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Número de publicaciónUS6931831 B2
Tipo de publicaciónConcesión
Número de solicitudUS 10/462,295
Fecha de publicación23 Ago 2005
Fecha de presentación16 Jun 2003
Fecha de prioridad18 Jun 2002
TarifaPagadas
También publicado comoUS20050160716
Número de publicación10462295, 462295, US 6931831 B2, US 6931831B2, US-B2-6931831, US6931831 B2, US6931831B2
InventoresHarvey B. Jansen
Cesionario originalJansen's Aircraft Systems Controls, Inc.
Exportar citaBiBTeX, EndNote, RefMan
Enlaces externos: USPTO, Cesión de USPTO, Espacenet
Distributor purge valve
US 6931831 B2
Resumen
A combination distributor purge valve unit for a turbine engine has a pilot air section, a fuel section, a distributor section and a purge air section. A spool moves along a spool axis to control flow through six sets of radially arranged removable fill nozzles and fixed outlet orifices in the distributor section. The spool moves from its initial position in which the distributor outlets are in communication with the inlet to the purge air section and closed off from the inlet to the fuel section so that high temperature purge air can forced passed the downstream side of the spool and into the nozzles in the combustion can of the turbine engine to eliminate coking in these areas. The spool moves against a biasing spring under the force of a pilot air driven actuator piston and the force of the pressurized fuel so that fuel can flow, initially through the fill nozzles and then the outlet orifices, to the combustion can.
Imágenes(8)
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Reclamaciones(22)
1. A combination distributor purge valve unit for a turbine engine, comprising:
a fuel section having a fuel inlet;
a purge air section having an air inlet;
a distributor section disposed between the fuel section and the purge air section and having a plurality of outlets; and
a spool movable along a spool axis from a first position in which the plurality of outlets are in communication with the air inlet and closed off from the fuel inlet to a second position in which the plurality of outlets are in communication with the fuel inlet and closed off from the air inlet.
2. The valve of claim 1, wherein each of the plurality of outlets includes first and second passageways, the first and second passageways being in communication with the air inlet when the spool is in the first position and in communication with the fuel inlet when the spool is in the second position.
3. The valve of claim 2, wherein the first passageways are fill nozzles and the second passageways are outlet orifices of greater bore diameter than the fill nozzles.
4. The valve of claim 3, wherein the fill nozzles are removably threaded to the distributor section.
5. The valve of claim 3, wherein the spool moves along the spool axis within a spool chamber extending within the fuel distributor and purge air sections and wherein the plurality of outlets are disposed about the spool axis so that the fill nozzles and outlet orifices extend radially from the spool chamber.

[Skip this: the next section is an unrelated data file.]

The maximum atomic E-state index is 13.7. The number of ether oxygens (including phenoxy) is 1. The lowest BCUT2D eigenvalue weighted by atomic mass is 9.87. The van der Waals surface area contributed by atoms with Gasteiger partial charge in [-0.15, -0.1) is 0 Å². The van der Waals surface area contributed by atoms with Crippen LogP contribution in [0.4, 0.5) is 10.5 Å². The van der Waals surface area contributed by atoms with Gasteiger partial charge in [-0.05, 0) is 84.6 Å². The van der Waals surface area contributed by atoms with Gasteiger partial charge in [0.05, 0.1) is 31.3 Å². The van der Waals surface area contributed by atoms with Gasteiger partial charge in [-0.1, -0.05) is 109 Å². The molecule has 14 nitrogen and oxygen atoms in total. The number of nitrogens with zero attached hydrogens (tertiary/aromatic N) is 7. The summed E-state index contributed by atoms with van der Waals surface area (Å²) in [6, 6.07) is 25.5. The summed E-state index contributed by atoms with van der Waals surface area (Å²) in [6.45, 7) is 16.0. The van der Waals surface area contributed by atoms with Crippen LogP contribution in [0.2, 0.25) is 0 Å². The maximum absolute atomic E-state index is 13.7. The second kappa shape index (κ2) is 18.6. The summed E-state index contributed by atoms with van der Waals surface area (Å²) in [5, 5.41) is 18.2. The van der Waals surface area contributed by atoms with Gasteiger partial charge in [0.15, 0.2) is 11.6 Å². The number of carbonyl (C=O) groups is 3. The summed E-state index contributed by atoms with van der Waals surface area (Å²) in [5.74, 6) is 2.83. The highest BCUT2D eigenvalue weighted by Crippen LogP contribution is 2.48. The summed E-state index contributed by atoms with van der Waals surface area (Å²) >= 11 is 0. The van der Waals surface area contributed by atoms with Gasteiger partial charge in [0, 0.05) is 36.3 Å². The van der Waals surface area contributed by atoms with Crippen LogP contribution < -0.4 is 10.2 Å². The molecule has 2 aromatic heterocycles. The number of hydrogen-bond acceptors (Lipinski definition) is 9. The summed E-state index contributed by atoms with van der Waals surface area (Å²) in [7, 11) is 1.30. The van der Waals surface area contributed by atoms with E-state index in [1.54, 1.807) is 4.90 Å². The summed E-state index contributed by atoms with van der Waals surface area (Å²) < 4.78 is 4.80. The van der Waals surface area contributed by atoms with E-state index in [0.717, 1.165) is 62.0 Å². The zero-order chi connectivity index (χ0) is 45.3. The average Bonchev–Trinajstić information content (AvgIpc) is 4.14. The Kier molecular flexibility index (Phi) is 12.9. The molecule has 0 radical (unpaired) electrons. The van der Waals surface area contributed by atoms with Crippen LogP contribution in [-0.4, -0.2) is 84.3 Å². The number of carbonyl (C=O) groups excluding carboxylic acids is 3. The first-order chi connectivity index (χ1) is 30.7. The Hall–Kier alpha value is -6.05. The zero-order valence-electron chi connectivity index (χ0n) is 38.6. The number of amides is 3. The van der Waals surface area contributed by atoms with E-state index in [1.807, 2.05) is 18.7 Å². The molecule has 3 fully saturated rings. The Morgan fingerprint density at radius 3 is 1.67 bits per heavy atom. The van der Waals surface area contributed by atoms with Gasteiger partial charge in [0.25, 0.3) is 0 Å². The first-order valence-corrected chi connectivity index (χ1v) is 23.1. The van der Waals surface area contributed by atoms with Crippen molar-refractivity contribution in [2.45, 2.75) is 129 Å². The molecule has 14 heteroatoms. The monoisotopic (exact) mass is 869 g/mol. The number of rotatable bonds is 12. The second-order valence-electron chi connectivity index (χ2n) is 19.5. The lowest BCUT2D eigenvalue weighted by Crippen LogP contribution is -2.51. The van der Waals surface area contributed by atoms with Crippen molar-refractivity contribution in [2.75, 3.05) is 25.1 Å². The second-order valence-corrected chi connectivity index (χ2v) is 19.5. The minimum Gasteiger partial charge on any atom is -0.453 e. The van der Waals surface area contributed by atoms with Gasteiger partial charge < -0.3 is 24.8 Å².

6. The valve of claim 5, wherein the distributor section has six outlets spaced equiangularly about the spool axis.
7. The valve of claim 2, wherein the spool is movable to an intermediate position along the spool axis between the first and second positions in which the first passageway is in communication with the fuel inlet and closed off from the air inlet and the second passageway is closed off from both the air inlet and the fuel inlet.
8. The valve of claim 1, wherein the spool is biased in the first position.
9. The valve of claim 1, wherein a first annular seal is disposed between the plurality of outlets and the fuel inlet and a second annular seal is disposed between the plurality of outlets and the air inlet.
10. The valve of claim 9, wherein the spool includes a valve section sized to mate with the first and second annular seals.
11. The valve of claim 1, further including a pilot air section adjacent the fuel section and containing an actuator piston disposed along the spool axis operable by pilot air to move the spool away from the first position.
12. The valve of claim 11, wherein when the spool is in the first position an end of the actuator piston contacts the spool within a spool chamber in which the spool is disposed.
13. The valve of claim 12, wherein the actuator piston moves within a piston chamber in the pilot air section and wherein an interstitial vent is disposed between the spool chamber and the piston chamber.
14. The valve of claim 13, further including an annular seal disposed about the actuator piston between the spool and piston chambers.
15. The valve of claim 13, further including two annular seals disposed about the actuator piston along the spool axis on each side of the interstitial vent.
16. The valve of claim 11, wherein the actuator piston is biased in the direction along the spool axis away from the spool.
17. The valve of claim 11, wherein the actuator piston includes an indicator stem visible form an exterior of the pilot air section.
18. The valve of claim 1, wherein the fuel section further includes a recirculation port in communication with the fuel inlet and an upstream side of a valve section of the spool through at least one internal passageway.